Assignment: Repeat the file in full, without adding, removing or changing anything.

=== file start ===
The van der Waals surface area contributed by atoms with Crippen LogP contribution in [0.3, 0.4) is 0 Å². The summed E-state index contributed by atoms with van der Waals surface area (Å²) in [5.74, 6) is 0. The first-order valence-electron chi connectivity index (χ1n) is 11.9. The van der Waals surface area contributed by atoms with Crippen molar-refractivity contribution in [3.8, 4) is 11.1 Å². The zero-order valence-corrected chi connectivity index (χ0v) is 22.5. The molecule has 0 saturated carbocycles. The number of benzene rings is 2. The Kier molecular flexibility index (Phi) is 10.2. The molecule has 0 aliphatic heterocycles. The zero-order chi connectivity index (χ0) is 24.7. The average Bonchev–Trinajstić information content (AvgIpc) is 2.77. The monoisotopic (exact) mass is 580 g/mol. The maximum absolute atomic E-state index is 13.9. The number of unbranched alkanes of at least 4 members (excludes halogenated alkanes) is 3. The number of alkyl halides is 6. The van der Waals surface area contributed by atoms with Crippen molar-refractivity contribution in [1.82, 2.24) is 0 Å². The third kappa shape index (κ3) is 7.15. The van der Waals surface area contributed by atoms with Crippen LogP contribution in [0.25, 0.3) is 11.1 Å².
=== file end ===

The van der Waals surface area contributed by atoms with Crippen LogP contribution in [0.3, 0.4) is 0 Å². The summed E-state index contributed by atoms with van der Waals surface area (Å²) in [5.74, 6) is 0. The first-order valence-electron chi connectivity index (χ1n) is 11.9. The van der Waals surface area contributed by atoms with Crippen molar-refractivity contribution in [3.8, 4) is 11.1 Å². The zero-order valence-corrected chi connectivity index (χ0v) is 22.5. The molecule has 0 saturated carbocycles. The number of benzene rings is 2. The Kier molecular flexibility index (Phi) is 10.2. The molecule has 0 aliphatic heterocycles. The zero-order chi connectivity index (χ0) is 24.7. The average Bonchev–Trinajstić information content (AvgIpc) is 2.77. The monoisotopic (exact) mass is 580 g/mol. The maximum absolute atomic E-state index is 13.9. The number of unbranched alkanes of at least 4 members (excludes halogenated alkanes) is 3. The number of alkyl halides is 6. The van der Waals surface area contributed by atoms with Crippen molar-refractivity contribution in [1.82, 2.24) is 0 Å². The third kappa shape index (κ3) is 7.15. The van der Waals surface area contributed by atoms with Crippen LogP contribution in [0.25, 0.3) is 11.1 Å².